Found 640 Documents across 64 Pages (0.012 seconds)
  1. Cultural determinants of jealousyHupka, Ralph B. - Alternative Lifestyles, 1981 - 1 Hypotheses

    This study explores the relationship between property ownership, pair bonding, and sex as predictors of romantic jealousy. The results of an unpublished cross-cultural study are presented in support of the theory.

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  2. Economic systems of foragersPryor, Frederic L. - Cross-Cultural Research, 2003 - 1 Hypotheses

    This paper investigates five different economic types of foragers: classic, transitional system, politically oriented, economically oriented, and intangibles-oriented. The author asserts that these economic types “are not mere epiphenomena of the oft-discussed social structural or political forces but, rather, are special characteristics that must be independently taken into account” (418). A myriad of environmental, subsistence, political, and social variables are examined: some differed significantly across the five economic types of foragers, but others such as famine threat, conflict, locational fixity, marital form, and postmarital residence did not differ between types.

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  3. Adolescence: an anthropological inquirySchlegel, Alice - , 1991 - 81 Hypotheses

    This book discusses the characteristics of adolescence cross-culturally and examines the differences in the adolescent experience for males and females. Several relationships are tested in order to gain an understanding of cross-cultural patterns in adolescence.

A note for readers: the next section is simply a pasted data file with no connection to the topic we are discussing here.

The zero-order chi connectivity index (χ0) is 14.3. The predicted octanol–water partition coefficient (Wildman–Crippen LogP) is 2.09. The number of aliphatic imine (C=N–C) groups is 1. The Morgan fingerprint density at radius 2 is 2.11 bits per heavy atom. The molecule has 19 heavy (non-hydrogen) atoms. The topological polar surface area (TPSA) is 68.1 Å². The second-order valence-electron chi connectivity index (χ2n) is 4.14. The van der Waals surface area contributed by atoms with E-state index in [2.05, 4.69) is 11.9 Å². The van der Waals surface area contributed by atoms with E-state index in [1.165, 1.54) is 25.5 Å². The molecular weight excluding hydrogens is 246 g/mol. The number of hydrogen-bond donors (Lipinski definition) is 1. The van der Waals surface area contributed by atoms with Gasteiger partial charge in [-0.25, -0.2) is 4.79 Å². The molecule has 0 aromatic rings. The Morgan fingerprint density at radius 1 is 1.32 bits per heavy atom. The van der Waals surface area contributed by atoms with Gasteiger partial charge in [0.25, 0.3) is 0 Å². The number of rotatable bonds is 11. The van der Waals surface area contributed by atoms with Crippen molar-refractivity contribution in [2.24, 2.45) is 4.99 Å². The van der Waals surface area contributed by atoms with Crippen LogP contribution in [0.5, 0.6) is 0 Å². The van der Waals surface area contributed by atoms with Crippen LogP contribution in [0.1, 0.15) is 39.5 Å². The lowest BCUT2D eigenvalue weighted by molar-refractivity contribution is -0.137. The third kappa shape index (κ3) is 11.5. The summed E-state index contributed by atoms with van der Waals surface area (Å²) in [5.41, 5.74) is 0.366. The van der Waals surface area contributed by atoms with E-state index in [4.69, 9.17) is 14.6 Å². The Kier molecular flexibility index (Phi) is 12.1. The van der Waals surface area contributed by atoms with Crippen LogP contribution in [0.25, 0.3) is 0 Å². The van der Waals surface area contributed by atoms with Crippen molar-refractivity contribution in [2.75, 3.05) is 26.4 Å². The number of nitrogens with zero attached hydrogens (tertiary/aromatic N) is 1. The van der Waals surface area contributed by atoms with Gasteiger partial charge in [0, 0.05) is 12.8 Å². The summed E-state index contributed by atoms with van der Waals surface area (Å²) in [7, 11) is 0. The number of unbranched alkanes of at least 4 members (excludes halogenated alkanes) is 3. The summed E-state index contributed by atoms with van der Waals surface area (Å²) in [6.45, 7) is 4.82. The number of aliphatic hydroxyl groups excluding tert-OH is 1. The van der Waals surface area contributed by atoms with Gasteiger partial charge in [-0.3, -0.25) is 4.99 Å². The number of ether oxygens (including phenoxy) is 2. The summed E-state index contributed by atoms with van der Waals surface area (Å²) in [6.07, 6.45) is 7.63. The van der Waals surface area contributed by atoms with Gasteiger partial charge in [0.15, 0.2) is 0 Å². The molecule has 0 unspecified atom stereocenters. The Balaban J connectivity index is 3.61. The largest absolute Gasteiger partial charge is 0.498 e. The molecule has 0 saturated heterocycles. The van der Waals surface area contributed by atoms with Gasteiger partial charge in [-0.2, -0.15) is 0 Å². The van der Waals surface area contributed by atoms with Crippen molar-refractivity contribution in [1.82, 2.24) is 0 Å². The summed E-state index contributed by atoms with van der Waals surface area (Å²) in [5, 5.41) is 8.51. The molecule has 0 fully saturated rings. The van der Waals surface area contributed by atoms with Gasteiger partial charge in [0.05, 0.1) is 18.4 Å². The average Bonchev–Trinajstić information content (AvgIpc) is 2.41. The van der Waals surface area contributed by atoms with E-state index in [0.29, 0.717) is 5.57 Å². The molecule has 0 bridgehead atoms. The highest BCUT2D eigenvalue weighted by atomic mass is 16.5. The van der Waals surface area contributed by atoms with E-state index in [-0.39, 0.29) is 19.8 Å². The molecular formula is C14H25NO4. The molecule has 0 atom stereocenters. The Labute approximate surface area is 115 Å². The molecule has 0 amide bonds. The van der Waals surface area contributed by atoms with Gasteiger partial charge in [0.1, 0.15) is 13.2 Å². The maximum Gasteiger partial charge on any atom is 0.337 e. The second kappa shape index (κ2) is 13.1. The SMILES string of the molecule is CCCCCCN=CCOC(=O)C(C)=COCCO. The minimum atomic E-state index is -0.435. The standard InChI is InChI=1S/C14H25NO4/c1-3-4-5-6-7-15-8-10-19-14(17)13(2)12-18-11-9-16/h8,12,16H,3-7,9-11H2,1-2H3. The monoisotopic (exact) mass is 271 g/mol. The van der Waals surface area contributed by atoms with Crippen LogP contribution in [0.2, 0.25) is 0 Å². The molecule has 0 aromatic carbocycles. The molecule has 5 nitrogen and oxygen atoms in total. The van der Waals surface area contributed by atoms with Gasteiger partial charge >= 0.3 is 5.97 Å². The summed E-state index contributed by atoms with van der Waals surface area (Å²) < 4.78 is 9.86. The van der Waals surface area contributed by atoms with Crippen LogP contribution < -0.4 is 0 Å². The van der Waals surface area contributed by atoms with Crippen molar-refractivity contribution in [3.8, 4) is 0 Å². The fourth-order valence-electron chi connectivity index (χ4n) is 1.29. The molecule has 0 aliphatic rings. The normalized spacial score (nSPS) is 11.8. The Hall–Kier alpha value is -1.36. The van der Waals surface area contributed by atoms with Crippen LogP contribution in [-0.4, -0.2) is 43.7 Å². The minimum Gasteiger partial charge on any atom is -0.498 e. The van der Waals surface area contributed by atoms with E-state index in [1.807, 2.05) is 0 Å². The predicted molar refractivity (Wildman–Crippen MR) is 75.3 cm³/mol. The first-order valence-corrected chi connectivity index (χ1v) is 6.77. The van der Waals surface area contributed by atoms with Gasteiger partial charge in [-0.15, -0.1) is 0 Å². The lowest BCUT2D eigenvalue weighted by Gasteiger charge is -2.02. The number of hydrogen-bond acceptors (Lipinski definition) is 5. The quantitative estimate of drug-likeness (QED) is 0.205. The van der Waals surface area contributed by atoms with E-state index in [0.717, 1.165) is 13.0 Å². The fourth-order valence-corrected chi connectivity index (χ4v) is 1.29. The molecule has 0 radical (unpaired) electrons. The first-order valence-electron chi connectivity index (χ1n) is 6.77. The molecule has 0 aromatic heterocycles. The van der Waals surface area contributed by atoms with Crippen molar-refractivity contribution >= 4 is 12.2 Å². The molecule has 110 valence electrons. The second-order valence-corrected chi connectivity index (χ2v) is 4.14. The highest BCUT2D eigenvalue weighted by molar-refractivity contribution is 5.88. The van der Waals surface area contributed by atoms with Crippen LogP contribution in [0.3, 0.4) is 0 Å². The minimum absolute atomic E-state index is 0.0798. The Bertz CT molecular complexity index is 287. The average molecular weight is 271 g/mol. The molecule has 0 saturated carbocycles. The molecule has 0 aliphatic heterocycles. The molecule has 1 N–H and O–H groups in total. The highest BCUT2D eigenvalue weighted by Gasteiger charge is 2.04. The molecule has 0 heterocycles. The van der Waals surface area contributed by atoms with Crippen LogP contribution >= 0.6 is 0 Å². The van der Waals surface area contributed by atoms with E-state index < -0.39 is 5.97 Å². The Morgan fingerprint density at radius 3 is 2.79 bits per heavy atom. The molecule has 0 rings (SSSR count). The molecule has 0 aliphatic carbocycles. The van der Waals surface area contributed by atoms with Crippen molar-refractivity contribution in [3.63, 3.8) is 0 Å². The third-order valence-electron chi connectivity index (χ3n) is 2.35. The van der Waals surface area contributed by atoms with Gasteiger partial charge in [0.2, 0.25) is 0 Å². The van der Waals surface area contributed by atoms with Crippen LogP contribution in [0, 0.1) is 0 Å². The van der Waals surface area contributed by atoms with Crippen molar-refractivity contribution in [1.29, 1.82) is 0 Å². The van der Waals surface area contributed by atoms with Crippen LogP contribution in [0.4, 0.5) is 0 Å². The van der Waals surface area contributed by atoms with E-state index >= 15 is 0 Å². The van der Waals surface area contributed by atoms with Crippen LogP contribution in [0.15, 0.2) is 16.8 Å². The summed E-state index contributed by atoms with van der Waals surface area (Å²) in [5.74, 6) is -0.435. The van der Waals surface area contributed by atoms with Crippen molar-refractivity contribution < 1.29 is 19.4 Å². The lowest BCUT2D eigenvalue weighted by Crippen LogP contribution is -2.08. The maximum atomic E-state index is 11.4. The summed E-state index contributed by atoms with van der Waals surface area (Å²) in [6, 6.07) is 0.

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  4. Private lands and common oceans: analysis of the development of property regimesAcheson, James M. - Current Anthropology, 2015 - 1 Hypotheses

    In this article, the author departs from previous research on common vs. private property ownership predictors to understand why ocean property rights often play out differently than land. As opposed to the dominant hypothesis that common property regimes will change to private property when resources are scarce and population increases, the author proposes economic defendability (the relationship between the value of the property and the cost to defend it) as a better predictor of property regime type.

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  5. On Weber, pathogens and culture: a global empirical analysis of religion and individualismCiftci, Sabri - Journal for the Scientific Study of Religion, 2022 - 4 Hypotheses

    This study analyzes Weber's religious ethic thesis by investigating the relationship of religiosity on economic, social, and expressive individualism. The author found that religiosity increased economic individualism, and decreased social and expressive individualism. Under the notion that natural disasters prompt collectivistic defensive mechanisms, the author demonstrated some support that low levels of pathogen prevalence strengthened religiosity's relationships with social and expressive individualism, but not for economic individualism. The author did not find support for Weber's idea that Protestation will increase economic individualism and other religions, such as Islam, decrease economic individualism.